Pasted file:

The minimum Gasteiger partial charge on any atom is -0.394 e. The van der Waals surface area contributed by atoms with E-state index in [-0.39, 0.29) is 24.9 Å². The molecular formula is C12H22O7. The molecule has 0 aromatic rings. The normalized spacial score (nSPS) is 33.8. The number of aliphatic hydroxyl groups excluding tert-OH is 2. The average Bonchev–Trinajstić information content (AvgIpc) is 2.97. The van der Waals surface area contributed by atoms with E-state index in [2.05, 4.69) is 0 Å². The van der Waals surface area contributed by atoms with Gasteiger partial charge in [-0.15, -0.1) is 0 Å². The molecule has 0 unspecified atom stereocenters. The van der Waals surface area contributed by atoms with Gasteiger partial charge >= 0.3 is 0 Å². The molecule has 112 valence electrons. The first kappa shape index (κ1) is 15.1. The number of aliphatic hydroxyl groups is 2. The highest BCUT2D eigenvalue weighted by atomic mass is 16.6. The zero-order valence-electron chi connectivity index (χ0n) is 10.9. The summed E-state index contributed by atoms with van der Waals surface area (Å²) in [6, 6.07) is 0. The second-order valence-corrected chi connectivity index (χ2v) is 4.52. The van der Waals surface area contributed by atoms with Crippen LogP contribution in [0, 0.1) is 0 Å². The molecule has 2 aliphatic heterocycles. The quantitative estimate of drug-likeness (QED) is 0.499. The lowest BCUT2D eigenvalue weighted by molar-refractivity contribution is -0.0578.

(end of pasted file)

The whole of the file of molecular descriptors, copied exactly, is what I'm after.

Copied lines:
The minimum Gasteiger partial charge on any atom is -0.394 e. The van der Waals surface area contributed by atoms with E-state index in [-0.39, 0.29) is 24.9 Å². The molecular formula is C12H22O7. The molecule has 0 aromatic rings. The normalized spacial score (nSPS) is 33.8. The number of aliphatic hydroxyl groups excluding tert-OH is 2. The average Bonchev–Trinajstić information content (AvgIpc) is 2.97. The van der Waals surface area contributed by atoms with E-state index in [2.05, 4.69) is 0 Å². The van der Waals surface area contributed by atoms with Gasteiger partial charge in [-0.15, -0.1) is 0 Å². The molecule has 0 unspecified atom stereocenters. The van der Waals surface area contributed by atoms with Gasteiger partial charge >= 0.3 is 0 Å². The molecule has 112 valence electrons. The first kappa shape index (κ1) is 15.1. The number of aliphatic hydroxyl groups is 2. The highest BCUT2D eigenvalue weighted by atomic mass is 16.6. The zero-order valence-electron chi connectivity index (χ0n) is 10.9. The summed E-state index contributed by atoms with van der Waals surface area (Å²) in [6, 6.07) is 0. The second-order valence-corrected chi connectivity index (χ2v) is 4.52. The van der Waals surface area contributed by atoms with Crippen LogP contribution in [0, 0.1) is 0 Å². The molecule has 2 aliphatic heterocycles. The quantitative estimate of drug-likeness (QED) is 0.499. The lowest BCUT2D eigenvalue weighted by molar-refractivity contribution is -0.0578.